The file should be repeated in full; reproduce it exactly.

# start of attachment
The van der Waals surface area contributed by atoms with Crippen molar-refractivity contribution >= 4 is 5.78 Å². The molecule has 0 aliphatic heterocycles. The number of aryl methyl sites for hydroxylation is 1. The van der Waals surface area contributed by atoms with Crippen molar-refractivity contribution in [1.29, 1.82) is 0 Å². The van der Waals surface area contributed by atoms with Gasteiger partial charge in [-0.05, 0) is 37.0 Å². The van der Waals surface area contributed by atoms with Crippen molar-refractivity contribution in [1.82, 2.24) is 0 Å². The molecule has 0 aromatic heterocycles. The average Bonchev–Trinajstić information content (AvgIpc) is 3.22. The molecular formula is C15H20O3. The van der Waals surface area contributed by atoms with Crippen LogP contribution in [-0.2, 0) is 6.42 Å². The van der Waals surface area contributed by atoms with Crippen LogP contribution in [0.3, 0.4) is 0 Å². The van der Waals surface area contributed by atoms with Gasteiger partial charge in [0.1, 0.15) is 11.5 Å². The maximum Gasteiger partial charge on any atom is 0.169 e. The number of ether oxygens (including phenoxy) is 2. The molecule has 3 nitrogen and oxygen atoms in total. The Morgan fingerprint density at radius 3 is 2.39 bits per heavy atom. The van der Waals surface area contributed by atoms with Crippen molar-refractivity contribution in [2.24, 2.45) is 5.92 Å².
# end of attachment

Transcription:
The van der Waals surface area contributed by atoms with Crippen molar-refractivity contribution >= 4 is 5.78 Å². The molecule has 0 aliphatic heterocycles. The number of aryl methyl sites for hydroxylation is 1. The van der Waals surface area contributed by atoms with Crippen molar-refractivity contribution in [1.29, 1.82) is 0 Å². The van der Waals surface area contributed by atoms with Gasteiger partial charge in [-0.05, 0) is 37.0 Å². The van der Waals surface area contributed by atoms with Crippen molar-refractivity contribution in [1.82, 2.24) is 0 Å². The molecule has 0 aromatic heterocycles. The average Bonchev–Trinajstić information content (AvgIpc) is 3.22. The molecular formula is C15H20O3. The van der Waals surface area contributed by atoms with Crippen LogP contribution in [-0.2, 0) is 6.42 Å². The van der Waals surface area contributed by atoms with Crippen LogP contribution in [0.3, 0.4) is 0 Å². The van der Waals surface area contributed by atoms with Gasteiger partial charge in [0.1, 0.15) is 11.5 Å². The maximum Gasteiger partial charge on any atom is 0.169 e. The number of ether oxygens (including phenoxy) is 2. The molecule has 3 nitrogen and oxygen atoms in total. The Morgan fingerprint density at radius 3 is 2.39 bits per heavy atom. The van der Waals surface area contributed by atoms with Crippen molar-refractivity contribution in [2.24, 2.45) is 5.92 Å².